Study Groups: They Are Not for Everyone
uring orientation at the beginning of my first year of law school, they attempted to drill many things into my head. Most of it didn’t stick because I was way too overwhelmed and confused and, oddly enough, DIS-oriented about the whole situation. Out of all the mind-boggling yet-to-be-comprehended, well-intentioned advice given, I wish I had listened and taken the time to apply to the Bar within the first months of law school…it is cheaper if done earlier, will give the Bar time to clear you to participate in clinics during law school, and you won’t be waiting on them to deem you fit to practice after you pass the bar exam.
But I digress. One thing everyone kept pushing was how important study groups are. So, once we got close to our Torts midterm, I joined a few of my classmates for a study group. In theory, it seemed like a good idea. There would be some people to motivate me to study at a specific time, others to bounce ideas off of, analyze cases and law with, help me understand things that are confusing, and, of course, people to commiserate with over the whole process. However, I was used to doing everything on my own and the way I wanted to. My group showed up in one of the empty classrooms, expo markers in hand ready to go over cases and law and eager to diagram (to this day, I still don’t quite get the Carroll Towing thing!). And, there was a lot of discussion, or should I say arguing, over almost every case, what was important to remember and how best to remember it.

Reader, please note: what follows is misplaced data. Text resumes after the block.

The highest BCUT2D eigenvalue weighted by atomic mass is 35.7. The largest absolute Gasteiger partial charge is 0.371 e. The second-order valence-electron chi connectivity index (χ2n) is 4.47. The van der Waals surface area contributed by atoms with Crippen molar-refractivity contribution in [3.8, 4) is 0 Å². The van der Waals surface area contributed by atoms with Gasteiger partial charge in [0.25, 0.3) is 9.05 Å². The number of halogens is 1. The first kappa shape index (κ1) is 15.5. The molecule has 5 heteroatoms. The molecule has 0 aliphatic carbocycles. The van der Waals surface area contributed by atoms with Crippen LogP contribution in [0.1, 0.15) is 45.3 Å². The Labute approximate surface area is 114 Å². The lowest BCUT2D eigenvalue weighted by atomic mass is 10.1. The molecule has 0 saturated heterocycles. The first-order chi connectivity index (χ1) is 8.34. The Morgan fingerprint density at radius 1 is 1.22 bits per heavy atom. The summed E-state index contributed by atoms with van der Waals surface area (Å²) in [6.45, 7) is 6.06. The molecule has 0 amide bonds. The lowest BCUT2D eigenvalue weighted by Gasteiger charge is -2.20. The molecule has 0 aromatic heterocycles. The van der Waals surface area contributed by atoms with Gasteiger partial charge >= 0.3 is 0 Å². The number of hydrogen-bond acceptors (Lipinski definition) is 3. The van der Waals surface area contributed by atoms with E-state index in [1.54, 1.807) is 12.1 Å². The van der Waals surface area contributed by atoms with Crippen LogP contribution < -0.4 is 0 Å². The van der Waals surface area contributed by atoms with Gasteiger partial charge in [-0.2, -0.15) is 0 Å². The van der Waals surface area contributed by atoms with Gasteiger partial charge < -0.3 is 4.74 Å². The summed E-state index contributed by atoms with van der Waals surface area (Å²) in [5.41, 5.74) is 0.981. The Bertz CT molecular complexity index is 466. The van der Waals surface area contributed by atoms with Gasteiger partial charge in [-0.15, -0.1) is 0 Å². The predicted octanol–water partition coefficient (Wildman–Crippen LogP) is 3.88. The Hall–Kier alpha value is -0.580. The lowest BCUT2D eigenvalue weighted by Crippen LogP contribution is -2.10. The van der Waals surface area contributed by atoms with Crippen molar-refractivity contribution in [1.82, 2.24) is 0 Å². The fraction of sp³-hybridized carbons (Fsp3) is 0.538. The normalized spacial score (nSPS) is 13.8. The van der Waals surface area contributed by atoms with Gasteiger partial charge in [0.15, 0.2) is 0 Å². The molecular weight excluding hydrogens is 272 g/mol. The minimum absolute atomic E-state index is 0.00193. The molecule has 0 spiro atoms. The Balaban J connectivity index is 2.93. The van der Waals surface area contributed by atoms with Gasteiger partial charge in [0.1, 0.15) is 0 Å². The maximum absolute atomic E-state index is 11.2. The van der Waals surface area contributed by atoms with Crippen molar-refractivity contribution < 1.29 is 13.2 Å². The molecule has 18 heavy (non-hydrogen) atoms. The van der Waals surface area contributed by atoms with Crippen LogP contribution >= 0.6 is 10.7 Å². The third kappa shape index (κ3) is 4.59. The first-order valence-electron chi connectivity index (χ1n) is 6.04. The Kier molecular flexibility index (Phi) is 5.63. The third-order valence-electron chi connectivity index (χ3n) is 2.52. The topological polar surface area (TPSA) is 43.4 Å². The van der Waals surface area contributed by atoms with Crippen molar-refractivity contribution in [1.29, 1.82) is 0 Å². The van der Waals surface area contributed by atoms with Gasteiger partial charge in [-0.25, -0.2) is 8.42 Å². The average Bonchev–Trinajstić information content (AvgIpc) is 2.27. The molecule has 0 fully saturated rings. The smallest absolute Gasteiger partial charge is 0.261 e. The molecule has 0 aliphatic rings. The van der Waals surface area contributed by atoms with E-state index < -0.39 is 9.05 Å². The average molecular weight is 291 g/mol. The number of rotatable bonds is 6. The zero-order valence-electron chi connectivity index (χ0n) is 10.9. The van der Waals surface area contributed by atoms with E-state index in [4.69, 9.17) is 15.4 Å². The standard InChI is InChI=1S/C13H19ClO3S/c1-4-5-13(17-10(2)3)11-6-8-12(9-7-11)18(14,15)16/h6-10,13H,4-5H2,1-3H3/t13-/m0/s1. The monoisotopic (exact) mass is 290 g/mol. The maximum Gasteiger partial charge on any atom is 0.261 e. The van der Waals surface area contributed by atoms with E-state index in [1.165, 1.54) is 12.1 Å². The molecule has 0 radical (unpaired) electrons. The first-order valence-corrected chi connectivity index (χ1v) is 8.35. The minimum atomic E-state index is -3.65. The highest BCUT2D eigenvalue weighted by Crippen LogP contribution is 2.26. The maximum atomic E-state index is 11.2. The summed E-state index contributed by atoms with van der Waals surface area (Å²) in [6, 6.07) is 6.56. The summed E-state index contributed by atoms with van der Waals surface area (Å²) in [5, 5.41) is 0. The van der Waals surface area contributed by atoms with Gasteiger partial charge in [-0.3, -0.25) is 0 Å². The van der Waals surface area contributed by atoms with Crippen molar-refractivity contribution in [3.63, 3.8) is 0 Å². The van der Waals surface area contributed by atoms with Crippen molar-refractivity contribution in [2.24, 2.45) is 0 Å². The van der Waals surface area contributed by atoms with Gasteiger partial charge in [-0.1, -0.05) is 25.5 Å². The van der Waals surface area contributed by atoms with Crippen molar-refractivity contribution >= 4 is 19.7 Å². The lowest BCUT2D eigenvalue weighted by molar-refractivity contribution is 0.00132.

In addition to the studying in a manner that was much different than my usual style, there was a lot of time wasted just talking. Then there were food and drink breaks about every half hour, bathroom breaks when anyone had to go, of course people showed up late to begin with and some had to leave early. Basically, the study session went on for about 8 hours, and there was, at most, 4 hours of actual studying that happened.
After one group session, I never studied with a group again. I personally would rather get up when I want to. Have a good meal. Take a relaxing shower. Go to a place I like to study (which was NEVER the library, or as I called it prison). Bring a meal with me from home (so I don’t have to waste an hour getting food or money buying out). And, study for as long as my mind is still sharp (which was never later than about 11pm). I probably got more good studying done in one 8-10 hour day of studying by myself than others did in two 14 hour days in group studying. It’s all about time management. I am a procrastinator, and that works for me. I would rather spend a whole day studying and retaining information than several days studying with people I may, or may not, even like, feel as though I’m wasting valuable time and retaining less information. Don’t get me wrong, study groups worked very well for some people. But the key is to be realistic. If you are not into socializing and are very independent, don’t force yourself to study in a manner that won’t work for you in the long run. Study groups are not for everyone. They definitely were not for me, and I did just fine. I was actually less stressed and less tired (no all-nighters for me), and probably better prepared for exams than several colleagues who heeded the advice from orientation and studied in study groups.